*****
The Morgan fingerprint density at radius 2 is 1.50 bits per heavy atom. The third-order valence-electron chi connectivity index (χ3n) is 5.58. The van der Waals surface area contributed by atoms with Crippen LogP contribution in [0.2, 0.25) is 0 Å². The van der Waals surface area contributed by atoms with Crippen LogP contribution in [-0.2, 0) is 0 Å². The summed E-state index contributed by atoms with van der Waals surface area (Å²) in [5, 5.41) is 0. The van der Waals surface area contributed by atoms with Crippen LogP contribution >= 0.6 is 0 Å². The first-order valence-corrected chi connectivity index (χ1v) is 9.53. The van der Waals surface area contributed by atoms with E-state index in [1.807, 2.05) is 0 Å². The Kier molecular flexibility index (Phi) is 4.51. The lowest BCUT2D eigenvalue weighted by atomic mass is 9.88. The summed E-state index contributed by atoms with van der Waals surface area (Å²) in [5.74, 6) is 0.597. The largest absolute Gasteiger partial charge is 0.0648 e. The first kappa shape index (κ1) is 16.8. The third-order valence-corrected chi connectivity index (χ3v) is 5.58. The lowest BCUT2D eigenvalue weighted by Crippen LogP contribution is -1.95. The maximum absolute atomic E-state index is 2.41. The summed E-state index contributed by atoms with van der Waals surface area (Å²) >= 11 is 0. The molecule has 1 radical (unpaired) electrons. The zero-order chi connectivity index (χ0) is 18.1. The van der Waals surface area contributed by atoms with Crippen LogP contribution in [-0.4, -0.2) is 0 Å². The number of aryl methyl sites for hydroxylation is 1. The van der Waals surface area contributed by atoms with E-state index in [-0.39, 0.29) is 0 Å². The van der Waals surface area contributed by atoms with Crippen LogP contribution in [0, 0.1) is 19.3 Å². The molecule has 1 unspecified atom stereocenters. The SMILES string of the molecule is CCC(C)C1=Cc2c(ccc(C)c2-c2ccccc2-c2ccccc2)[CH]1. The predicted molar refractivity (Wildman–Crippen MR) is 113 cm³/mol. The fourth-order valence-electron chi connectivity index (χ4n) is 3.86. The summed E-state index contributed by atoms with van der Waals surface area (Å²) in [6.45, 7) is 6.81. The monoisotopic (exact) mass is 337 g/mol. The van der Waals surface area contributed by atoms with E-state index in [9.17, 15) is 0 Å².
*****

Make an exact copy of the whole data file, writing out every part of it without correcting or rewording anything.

The Morgan fingerprint density at radius 2 is 1.50 bits per heavy atom. The third-order valence-electron chi connectivity index (χ3n) is 5.58. The van der Waals surface area contributed by atoms with Crippen LogP contribution in [0.2, 0.25) is 0 Å². The van der Waals surface area contributed by atoms with Crippen LogP contribution in [-0.2, 0) is 0 Å². The summed E-state index contributed by atoms with van der Waals surface area (Å²) in [5, 5.41) is 0. The van der Waals surface area contributed by atoms with Crippen LogP contribution >= 0.6 is 0 Å². The first-order valence-corrected chi connectivity index (χ1v) is 9.53. The van der Waals surface area contributed by atoms with E-state index in [1.807, 2.05) is 0 Å². The Kier molecular flexibility index (Phi) is 4.51. The lowest BCUT2D eigenvalue weighted by atomic mass is 9.88. The summed E-state index contributed by atoms with van der Waals surface area (Å²) in [5.74, 6) is 0.597. The largest absolute Gasteiger partial charge is 0.0648 e. The first kappa shape index (κ1) is 16.8. The third-order valence-corrected chi connectivity index (χ3v) is 5.58. The lowest BCUT2D eigenvalue weighted by Crippen LogP contribution is -1.95. The maximum absolute atomic E-state index is 2.41. The summed E-state index contributed by atoms with van der Waals surface area (Å²) >= 11 is 0. The molecule has 1 radical (unpaired) electrons. The zero-order chi connectivity index (χ0) is 18.1. The van der Waals surface area contributed by atoms with Crippen LogP contribution in [-0.4, -0.2) is 0 Å². The number of aryl methyl sites for hydroxylation is 1. The van der Waals surface area contributed by atoms with E-state index in [-0.39, 0.29) is 0 Å². The van der Waals surface area contributed by atoms with Crippen LogP contribution in [0, 0.1) is 19.3 Å². The molecule has 1 unspecified atom stereocenters. The SMILES string of the molecule is CCC(C)C1=Cc2c(ccc(C)c2-c2ccccc2-c2ccccc2)[CH]1. The predicted molar refractivity (Wildman–Crippen MR) is 113 cm³/mol. The fourth-order valence-electron chi connectivity index (χ4n) is 3.86. The summed E-state index contributed by atoms with van der Waals surface area (Å²) in [6.45, 7) is 6.81. The monoisotopic (exact) mass is 337 g/mol. The van der Waals surface area contributed by atoms with E-state index in [9.17, 15) is 0 Å².